In November, a federal judge delivered a split decision in the case, ruling the city is not allowed to license companies servicing federal direct loans or those owned by the federal government, but it is within its rights to regulate commercial loans. Both the city and the Student Loan Servicing Alliance are appealing.
Against that backdrop, Massachusetts lawmakers are weighing the state’s role. While the Senate passed its measure last year, a bill never emerged from the House. The sponsor of the House bill this session, Representative Natalie M. Higgins, said there were questions about how to structure licensing fees and properly fund the ombudsman position the bill would create. “I think that is the biggest piece to this,” the Leominster Democrat said.
The legal wrangling could also give pause to the more conservative members of the lower chamber. House Speaker Robert A. DeLeo last week spoke of the importance of tackling student debt issues, but was noncommittal on specific proposals, saying he’d wait for the bills to make their way through the relevant committees, which can take months.
“I think one of the biggest issues we have right now is student loan debt,” he said.
Higgins and Senator Eric P. Lesser, the sponsor of the Senate legislation, argue the state should be more proactive.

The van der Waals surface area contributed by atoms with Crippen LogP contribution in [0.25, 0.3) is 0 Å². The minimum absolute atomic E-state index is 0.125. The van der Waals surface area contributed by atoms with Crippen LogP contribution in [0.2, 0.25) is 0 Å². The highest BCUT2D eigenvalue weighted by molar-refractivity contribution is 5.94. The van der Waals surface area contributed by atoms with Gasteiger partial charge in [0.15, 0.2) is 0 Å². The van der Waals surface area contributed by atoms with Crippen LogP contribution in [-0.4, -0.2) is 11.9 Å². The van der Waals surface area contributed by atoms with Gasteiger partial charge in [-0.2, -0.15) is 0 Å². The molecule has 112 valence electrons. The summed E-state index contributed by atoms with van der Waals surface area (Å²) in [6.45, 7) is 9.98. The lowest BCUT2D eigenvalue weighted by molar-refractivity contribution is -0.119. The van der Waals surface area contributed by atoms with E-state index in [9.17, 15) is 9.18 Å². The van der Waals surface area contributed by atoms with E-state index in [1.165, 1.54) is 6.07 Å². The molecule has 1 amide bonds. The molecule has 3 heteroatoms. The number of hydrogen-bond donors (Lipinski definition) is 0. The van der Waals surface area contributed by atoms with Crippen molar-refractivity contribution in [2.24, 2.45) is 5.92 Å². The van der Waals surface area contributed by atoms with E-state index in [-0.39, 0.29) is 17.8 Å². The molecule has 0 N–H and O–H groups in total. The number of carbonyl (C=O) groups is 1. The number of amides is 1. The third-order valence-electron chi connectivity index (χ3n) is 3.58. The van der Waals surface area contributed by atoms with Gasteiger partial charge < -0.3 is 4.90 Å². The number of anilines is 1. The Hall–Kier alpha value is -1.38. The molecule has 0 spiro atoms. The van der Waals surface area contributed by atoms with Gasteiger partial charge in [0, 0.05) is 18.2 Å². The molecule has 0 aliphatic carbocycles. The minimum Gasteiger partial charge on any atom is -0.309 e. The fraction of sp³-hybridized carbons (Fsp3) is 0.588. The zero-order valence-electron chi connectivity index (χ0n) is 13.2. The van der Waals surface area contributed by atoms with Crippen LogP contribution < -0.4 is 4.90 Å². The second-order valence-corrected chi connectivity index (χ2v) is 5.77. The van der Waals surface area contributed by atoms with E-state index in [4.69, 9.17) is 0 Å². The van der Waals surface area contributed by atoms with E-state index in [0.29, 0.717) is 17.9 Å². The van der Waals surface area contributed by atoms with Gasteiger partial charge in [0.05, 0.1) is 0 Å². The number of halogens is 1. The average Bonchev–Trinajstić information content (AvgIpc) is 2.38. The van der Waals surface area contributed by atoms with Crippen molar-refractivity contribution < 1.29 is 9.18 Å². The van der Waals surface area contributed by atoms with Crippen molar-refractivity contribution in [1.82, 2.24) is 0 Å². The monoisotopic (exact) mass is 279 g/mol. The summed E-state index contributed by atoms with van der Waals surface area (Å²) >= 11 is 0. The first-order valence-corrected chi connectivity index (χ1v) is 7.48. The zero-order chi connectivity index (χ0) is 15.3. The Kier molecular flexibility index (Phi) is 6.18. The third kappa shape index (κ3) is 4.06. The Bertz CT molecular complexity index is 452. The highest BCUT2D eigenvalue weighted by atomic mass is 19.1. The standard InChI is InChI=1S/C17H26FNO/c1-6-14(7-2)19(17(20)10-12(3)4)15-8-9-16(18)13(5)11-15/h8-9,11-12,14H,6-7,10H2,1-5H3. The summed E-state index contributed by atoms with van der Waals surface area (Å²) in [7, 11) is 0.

“This is no longer a conceptual idea,” said Lesser, who pointed to the growing number of states that have passed similar legislation, including Virginia last year. But he acknowledged that should the Legislature pass a bill, the state would probably be sued. “And so be it,” the Longmeadow Democrat said. “My hope is, frankly, that there would be a lawsuit. Because I think we need to defend ourselves, and we need to make our case . . . ”
Lesser said he crafted the initial bill with Healey’s staff, and under the Senate proposal, the ombudsman would be housed in the attorney general’s office. In the House version, it would fall under the Division of Banks. A spokeswoman for Healey said she would support “new strategies” to protect students but did not specify how active Healey would be in pushing the legislation.
Any move is likely to be watched closely on the national level. Scott Buchanan, executive director of the Student Loan Servicing Alliance, said servicers want to work with the states, but he pointed directly to the federal decision in the suit his group bought, arguing that “states can’t license federal contractors.”
“Conflicting requirements at the state and federal level could make it more confusing to the very borrowers we both want to help,” he said in an e-mail.
Seth Frotman, former student loan ombudsman at the US Consumer Financial Protection Bureau, argued the states have long had consumer protection obligations.
Frotman, who quit his federal job in August, has since launched the Student Borrower Protection Center, which has opposed the government’s argument that its rules preempt state laws on regulating student loans. “The fact that the federal government came into a state trial court in Massachusetts and argued that the state’s power to stand up for its citizens didn’t apply to student loan borrowers is outlandish,” Frotman said. “The federal government has walked away from this battle.”